Comforting hearts/ AKA don’t be a douche
For a good part of my adult life, I have seen hearts in places without looking for them. Since I lost my baby almost 2 weeks ago, I see hearts everywhere.
I see them in leaves on the ground, stains from spills, clouds in the sky…pretty much everywhere. It brings me comfort. It is like my baby sending me little hearts from heaven. It tells me that I am going to be OK. I will find a new normal. I will go on, with my baby, forever in my heart.
Thinking this way gives me something that puts a smile on my face. It doesn’t hurt anyone. When we grieve, I think it is healthy to find comfort somehow. When we do find it, relish it and hold it dearly. Some may find comfort knowing their loved ones are in heaven, or that they are among the angels, that they are no longer suffering, or in random hearts they see.
Here is a bit of advice for you….don’t be a douche and take away their comfort! Don’t tell them that they are inventing what they see, that there is nothing after death, or any of that other BS that you feel you are “right” about. It is not your place to do so. Whether or not you agree with them is irrelevant. Life isn’t all about being right or wrong. It is about being a blessing to others, spreading love and helping those that are hurting.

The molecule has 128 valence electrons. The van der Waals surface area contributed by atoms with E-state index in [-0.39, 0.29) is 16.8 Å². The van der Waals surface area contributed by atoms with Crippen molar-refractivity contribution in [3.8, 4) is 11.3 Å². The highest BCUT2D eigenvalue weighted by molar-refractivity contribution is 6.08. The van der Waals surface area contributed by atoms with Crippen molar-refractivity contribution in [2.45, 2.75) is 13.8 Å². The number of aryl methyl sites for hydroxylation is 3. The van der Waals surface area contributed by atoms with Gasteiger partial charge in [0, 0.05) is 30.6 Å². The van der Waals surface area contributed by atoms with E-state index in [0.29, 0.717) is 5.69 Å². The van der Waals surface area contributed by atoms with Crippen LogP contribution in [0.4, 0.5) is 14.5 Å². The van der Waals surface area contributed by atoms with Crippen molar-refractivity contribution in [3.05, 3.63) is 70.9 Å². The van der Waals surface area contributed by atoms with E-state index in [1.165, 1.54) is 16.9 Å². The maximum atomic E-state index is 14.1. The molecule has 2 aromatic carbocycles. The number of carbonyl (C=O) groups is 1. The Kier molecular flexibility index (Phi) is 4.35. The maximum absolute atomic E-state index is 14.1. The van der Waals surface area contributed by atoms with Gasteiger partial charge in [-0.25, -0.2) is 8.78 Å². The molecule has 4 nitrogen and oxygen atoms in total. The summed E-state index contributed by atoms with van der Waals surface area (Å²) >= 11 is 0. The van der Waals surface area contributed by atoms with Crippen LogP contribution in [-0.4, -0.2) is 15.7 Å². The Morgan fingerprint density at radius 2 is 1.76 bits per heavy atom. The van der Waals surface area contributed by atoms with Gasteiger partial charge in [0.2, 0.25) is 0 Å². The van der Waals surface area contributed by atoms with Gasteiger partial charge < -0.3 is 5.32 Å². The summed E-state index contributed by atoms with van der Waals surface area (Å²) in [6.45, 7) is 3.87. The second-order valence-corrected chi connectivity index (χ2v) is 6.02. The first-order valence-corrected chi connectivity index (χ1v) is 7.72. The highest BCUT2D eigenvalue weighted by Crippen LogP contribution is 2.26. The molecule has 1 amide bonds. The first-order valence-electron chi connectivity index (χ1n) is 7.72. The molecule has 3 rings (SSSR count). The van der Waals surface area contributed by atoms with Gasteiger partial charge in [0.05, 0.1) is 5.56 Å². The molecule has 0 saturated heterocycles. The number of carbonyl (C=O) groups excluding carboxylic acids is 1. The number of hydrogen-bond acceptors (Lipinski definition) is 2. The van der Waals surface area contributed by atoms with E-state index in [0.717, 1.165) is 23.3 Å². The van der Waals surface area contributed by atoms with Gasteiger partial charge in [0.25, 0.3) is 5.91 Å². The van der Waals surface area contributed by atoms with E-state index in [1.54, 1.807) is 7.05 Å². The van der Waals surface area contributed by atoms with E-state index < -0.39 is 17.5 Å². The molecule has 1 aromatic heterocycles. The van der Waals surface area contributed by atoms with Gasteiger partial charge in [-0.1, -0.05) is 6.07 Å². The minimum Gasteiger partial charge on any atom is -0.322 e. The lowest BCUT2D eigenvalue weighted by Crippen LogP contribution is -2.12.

Picture this: You have had a hard day. Everything hurts. Your body, your mind and your soul. You plop down in your comfy arm chair. You grab the remote control and turn on your favorite show. You crack open that cold beer. Your faithful canine companion comes and rests their head on your lap. This brings you some comfort. Doesn’t completely spare you the pain of the day, but it brings you some momentary joy. Then I come along and take your remote, kick over your chair, and leave while skipping away with your dog, taking a sip of your beer and tossing it on the ground. You would feel robbed, wouldn’t you?
So, when you see me post a heart from my baby Sage, feel free to keep scrolling. Or “like” it or comment or smile knowing it gives me a moment of joy. Just please don’t take away the small amount of comfort I take by finding the beauty in the ordinary.